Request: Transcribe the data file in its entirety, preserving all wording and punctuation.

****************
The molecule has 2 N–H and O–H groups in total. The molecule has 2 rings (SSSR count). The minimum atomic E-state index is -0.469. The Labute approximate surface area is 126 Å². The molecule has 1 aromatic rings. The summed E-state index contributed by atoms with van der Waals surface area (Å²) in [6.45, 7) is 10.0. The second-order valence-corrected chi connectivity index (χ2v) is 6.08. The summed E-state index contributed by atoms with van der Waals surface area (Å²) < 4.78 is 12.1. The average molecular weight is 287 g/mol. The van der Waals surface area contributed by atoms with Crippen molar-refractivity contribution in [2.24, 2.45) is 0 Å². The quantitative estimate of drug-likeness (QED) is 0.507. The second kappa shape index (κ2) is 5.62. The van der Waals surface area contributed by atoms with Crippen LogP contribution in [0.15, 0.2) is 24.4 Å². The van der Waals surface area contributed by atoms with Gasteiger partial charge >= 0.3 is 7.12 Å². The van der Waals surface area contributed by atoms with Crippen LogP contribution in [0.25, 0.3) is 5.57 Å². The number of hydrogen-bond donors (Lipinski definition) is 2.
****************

The molecule has 2 N–H and O–H groups in total. The molecule has 2 rings (SSSR count). The minimum atomic E-state index is -0.469. The Labute approximate surface area is 126 Å². The molecule has 1 aromatic rings. The summed E-state index contributed by atoms with van der Waals surface area (Å²) in [6.45, 7) is 10.0. The second-order valence-corrected chi connectivity index (χ2v) is 6.08. The summed E-state index contributed by atoms with van der Waals surface area (Å²) < 4.78 is 12.1. The average molecular weight is 287 g/mol. The van der Waals surface area contributed by atoms with Crippen molar-refractivity contribution in [2.24, 2.45) is 0 Å². The quantitative estimate of drug-likeness (QED) is 0.507. The second kappa shape index (κ2) is 5.62. The van der Waals surface area contributed by atoms with Crippen LogP contribution in [0.15, 0.2) is 24.4 Å². The van der Waals surface area contributed by atoms with Gasteiger partial charge >= 0.3 is 7.12 Å². The van der Waals surface area contributed by atoms with Crippen LogP contribution in [0.25, 0.3) is 5.57 Å². The number of hydrogen-bond donors (Lipinski definition) is 2.